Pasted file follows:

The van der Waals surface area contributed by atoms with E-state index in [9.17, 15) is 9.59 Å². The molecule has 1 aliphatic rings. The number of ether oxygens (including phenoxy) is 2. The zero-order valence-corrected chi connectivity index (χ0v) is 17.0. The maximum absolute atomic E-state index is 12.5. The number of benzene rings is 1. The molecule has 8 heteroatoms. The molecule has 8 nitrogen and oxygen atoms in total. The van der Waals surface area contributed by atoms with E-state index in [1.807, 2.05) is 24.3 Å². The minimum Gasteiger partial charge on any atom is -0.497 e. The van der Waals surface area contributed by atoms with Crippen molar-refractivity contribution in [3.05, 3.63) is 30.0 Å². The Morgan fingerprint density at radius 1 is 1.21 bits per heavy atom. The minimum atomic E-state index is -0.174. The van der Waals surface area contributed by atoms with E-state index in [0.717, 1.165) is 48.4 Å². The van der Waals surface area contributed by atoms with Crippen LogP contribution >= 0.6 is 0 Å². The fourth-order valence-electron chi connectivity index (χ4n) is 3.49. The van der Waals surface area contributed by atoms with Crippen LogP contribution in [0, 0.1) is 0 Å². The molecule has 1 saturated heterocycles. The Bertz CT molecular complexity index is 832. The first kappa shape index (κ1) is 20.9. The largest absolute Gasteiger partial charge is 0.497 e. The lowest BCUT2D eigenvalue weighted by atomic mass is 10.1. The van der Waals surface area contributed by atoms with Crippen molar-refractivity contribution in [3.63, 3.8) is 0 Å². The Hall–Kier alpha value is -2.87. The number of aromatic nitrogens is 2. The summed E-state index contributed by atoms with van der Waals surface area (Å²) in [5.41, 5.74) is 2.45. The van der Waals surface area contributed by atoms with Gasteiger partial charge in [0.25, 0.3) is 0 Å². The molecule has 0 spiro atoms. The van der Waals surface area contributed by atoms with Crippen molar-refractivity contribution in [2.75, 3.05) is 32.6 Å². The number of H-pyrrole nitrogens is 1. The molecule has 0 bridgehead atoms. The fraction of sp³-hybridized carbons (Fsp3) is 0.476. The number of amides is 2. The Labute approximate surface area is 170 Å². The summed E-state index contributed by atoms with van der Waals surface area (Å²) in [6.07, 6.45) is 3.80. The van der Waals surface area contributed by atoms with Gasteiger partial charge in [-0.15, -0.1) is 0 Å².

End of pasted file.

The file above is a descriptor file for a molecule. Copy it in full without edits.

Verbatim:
The van der Waals surface area contributed by atoms with E-state index in [9.17, 15) is 9.59 Å². The molecule has 1 aliphatic rings. The number of ether oxygens (including phenoxy) is 2. The zero-order valence-corrected chi connectivity index (χ0v) is 17.0. The maximum absolute atomic E-state index is 12.5. The number of benzene rings is 1. The molecule has 8 heteroatoms. The molecule has 8 nitrogen and oxygen atoms in total. The van der Waals surface area contributed by atoms with E-state index in [1.807, 2.05) is 24.3 Å². The minimum Gasteiger partial charge on any atom is -0.497 e. The van der Waals surface area contributed by atoms with Crippen molar-refractivity contribution in [3.05, 3.63) is 30.0 Å². The Morgan fingerprint density at radius 1 is 1.21 bits per heavy atom. The minimum atomic E-state index is -0.174. The van der Waals surface area contributed by atoms with E-state index in [0.717, 1.165) is 48.4 Å². The van der Waals surface area contributed by atoms with Crippen LogP contribution >= 0.6 is 0 Å². The fourth-order valence-electron chi connectivity index (χ4n) is 3.49. The van der Waals surface area contributed by atoms with Crippen LogP contribution in [0, 0.1) is 0 Å². The molecule has 1 saturated heterocycles. The Bertz CT molecular complexity index is 832. The first kappa shape index (κ1) is 20.9. The largest absolute Gasteiger partial charge is 0.497 e. The lowest BCUT2D eigenvalue weighted by atomic mass is 10.1. The van der Waals surface area contributed by atoms with Crippen molar-refractivity contribution in [3.63, 3.8) is 0 Å². The Hall–Kier alpha value is -2.87. The number of aromatic nitrogens is 2. The summed E-state index contributed by atoms with van der Waals surface area (Å²) in [5.41, 5.74) is 2.45. The van der Waals surface area contributed by atoms with Gasteiger partial charge in [0.25, 0.3) is 0 Å². The molecule has 0 spiro atoms. The van der Waals surface area contributed by atoms with Crippen molar-refractivity contribution in [2.75, 3.05) is 32.6 Å². The number of H-pyrrole nitrogens is 1. The molecule has 0 bridgehead atoms. The fraction of sp³-hybridized carbons (Fsp3) is 0.476. The number of amides is 2. The Labute approximate surface area is 170 Å². The summed E-state index contributed by atoms with van der Waals surface area (Å²) in [6.07, 6.45) is 3.80. The van der Waals surface area contributed by atoms with Gasteiger partial charge in [-0.15, -0.1) is 0 Å².